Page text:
Methods: Cross-sectional questionnaire data from 603 white-collar workers were collected October-December 2020 in an industrial company.

Results: In general, telework experience was not significantly associated with PWC. Women who began teleworking due to COVID-19 reported more job demands than women not teleworking. For those who began teleworking due to COVID-19, managerial support increased with age.

Conclusion: In general, telework experience was not associated with PWC, but telework due to COVID-19 may have influenced PWC differently depending on gender and age.

Place, publisher, year, edition, pages
WoltersKluwer, 2023
Keywords
Telework; COVID-19; Job demands; Influence at work; Social support
National Category
Occupational Health and Environmental Health
Research subject
Health-Promoting Work; Health-Promoting Work, Flexibelt arbete
Identifiers
urn:nbn:se:hig:diva-39433 (URN)10.1097/JOM.0000000000002758 (DOI)000925880100008 ()36729912 (PubMedID)2-s2.0-85147457310 (Scopus ID)
Funder
Forte, Swedish Research Council for Health, Working Life and Welfare, 2019-01257
Available from: 2022-07-04 Created: 2022-07-04 Last updated: 2023-05-02Bibliographically approved
Ida, K., Lydia, K., Iben, A., Bergström, G., Ute, B., Kristina, H. & Elisabeth, B. B. (2023). Experiences of participating in a problem-solving intervention with workplace involvement in Swedish primary health care: a qualitative study from rehabilitation coordinator's, employee's, and manager's perspectives. BMC Public Health, 23(1), Article ID 940.
Open this publication in new window or tab >>Experiences of participating in a problem-solving intervention with workplace involvement in Swedish primary health care: a qualitative study from rehabilitation coordinator's, employee's, and manager's perspectives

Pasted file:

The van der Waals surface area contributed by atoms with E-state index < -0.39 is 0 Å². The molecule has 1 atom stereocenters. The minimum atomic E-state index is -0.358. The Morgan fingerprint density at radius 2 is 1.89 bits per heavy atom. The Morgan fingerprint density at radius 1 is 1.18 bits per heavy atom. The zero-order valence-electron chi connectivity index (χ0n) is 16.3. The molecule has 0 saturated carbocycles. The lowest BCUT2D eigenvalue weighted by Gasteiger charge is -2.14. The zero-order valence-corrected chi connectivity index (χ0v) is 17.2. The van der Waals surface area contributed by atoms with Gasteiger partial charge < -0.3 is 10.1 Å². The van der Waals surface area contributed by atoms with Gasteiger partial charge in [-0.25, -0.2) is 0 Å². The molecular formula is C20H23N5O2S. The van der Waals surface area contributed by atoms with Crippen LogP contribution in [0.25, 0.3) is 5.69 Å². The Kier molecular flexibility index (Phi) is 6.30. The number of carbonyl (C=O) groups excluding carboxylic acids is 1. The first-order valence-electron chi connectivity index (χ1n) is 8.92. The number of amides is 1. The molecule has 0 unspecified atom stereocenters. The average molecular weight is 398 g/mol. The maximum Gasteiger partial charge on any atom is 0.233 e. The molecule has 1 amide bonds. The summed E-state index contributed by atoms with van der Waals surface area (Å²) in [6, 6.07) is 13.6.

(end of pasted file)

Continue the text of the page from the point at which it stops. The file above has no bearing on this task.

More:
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2023 (English)In: BMC Public Health, E-ISSN 1471-2458, Vol. 23, no 1, article id 940Article in journal (Refereed) Published
Abstract [en]

Background

Work-directed interventions that include problem-solving can reduce the number of sickness absence days. The effect of combining a problem-solving intervention with involvement of the employer is currently being tested in primary care in Sweden for employees on sickness absence due to common mental disorders (PROSA trial). The current study is part of the PROSA trial and has a two-fold aim: 1) to explore the experiences of participating in a problem-solving intervention with workplace involvement aimed at reducing sickness absence in employees with common mental disorders, delivered in Swedish primary health care, and 2) to identify facilitators of and barriers to participate in the intervention. Both aims targeted rehabilitation coordinators, employees on sickness absence, and first-line managers.

Methods

Data were collected from semi-structured interviews with participants from the PROSA intervention group; rehabilitation coordinators (n = 8), employees (n = 13), and first-line managers (n = 8). Content analysis was used to analyse the data and the Consolidated Framework for Implementation Research was used to group the data according to four contextual domains. One theme describing the participation experiences was established for each domain. Facilitators and barriers for each domain and stakeholder group were identified.